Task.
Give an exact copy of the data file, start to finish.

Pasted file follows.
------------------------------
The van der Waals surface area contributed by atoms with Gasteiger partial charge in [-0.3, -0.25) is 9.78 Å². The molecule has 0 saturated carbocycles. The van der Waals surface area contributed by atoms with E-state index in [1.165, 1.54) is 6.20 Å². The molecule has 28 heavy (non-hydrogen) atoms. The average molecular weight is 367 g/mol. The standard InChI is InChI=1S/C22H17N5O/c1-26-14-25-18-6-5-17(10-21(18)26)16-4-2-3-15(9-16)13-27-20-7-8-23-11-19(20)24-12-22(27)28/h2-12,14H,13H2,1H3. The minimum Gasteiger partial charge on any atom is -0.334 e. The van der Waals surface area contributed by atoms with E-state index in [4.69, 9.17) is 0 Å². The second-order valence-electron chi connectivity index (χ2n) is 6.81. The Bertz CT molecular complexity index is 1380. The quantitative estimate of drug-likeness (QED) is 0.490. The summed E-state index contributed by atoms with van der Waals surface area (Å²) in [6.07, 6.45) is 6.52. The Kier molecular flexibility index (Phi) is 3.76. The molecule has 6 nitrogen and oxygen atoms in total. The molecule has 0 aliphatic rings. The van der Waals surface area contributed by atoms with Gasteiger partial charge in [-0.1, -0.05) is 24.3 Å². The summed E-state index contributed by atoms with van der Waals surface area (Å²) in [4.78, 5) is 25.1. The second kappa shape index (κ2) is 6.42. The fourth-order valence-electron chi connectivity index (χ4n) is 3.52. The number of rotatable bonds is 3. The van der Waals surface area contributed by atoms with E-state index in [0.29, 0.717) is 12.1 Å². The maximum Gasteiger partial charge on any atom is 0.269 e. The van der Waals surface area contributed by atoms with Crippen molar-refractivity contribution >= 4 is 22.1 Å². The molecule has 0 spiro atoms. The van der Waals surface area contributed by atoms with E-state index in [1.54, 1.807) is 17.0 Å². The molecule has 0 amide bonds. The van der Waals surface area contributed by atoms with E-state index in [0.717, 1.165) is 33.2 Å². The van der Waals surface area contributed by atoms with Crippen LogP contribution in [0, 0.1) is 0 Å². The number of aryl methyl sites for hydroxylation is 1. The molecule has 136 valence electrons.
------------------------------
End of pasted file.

The van der Waals surface area contributed by atoms with Gasteiger partial charge in [-0.3, -0.25) is 9.78 Å². The molecule has 0 saturated carbocycles. The van der Waals surface area contributed by atoms with E-state index in [1.165, 1.54) is 6.20 Å². The molecule has 28 heavy (non-hydrogen) atoms. The average molecular weight is 367 g/mol. The standard InChI is InChI=1S/C22H17N5O/c1-26-14-25-18-6-5-17(10-21(18)26)16-4-2-3-15(9-16)13-27-20-7-8-23-11-19(20)24-12-22(27)28/h2-12,14H,13H2,1H3. The minimum Gasteiger partial charge on any atom is -0.334 e. The van der Waals surface area contributed by atoms with E-state index in [4.69, 9.17) is 0 Å². The second-order valence-electron chi connectivity index (χ2n) is 6.81. The Bertz CT molecular complexity index is 1380. The quantitative estimate of drug-likeness (QED) is 0.490. The summed E-state index contributed by atoms with van der Waals surface area (Å²) in [6.07, 6.45) is 6.52. The Kier molecular flexibility index (Phi) is 3.76. The molecule has 6 nitrogen and oxygen atoms in total. The molecule has 0 aliphatic rings. The van der Waals surface area contributed by atoms with Gasteiger partial charge in [-0.1, -0.05) is 24.3 Å². The summed E-state index contributed by atoms with van der Waals surface area (Å²) in [4.78, 5) is 25.1. The second kappa shape index (κ2) is 6.42. The fourth-order valence-electron chi connectivity index (χ4n) is 3.52. The number of rotatable bonds is 3. The van der Waals surface area contributed by atoms with E-state index in [0.29, 0.717) is 12.1 Å². The maximum Gasteiger partial charge on any atom is 0.269 e. The van der Waals surface area contributed by atoms with Crippen molar-refractivity contribution >= 4 is 22.1 Å². The molecule has 0 spiro atoms. The van der Waals surface area contributed by atoms with E-state index in [1.54, 1.807) is 17.0 Å². The molecule has 0 amide bonds. The van der Waals surface area contributed by atoms with E-state index in [0.717, 1.165) is 33.2 Å². The van der Waals surface area contributed by atoms with Crippen LogP contribution in [0, 0.1) is 0 Å². The number of aryl methyl sites for hydroxylation is 1. The molecule has 136 valence electrons.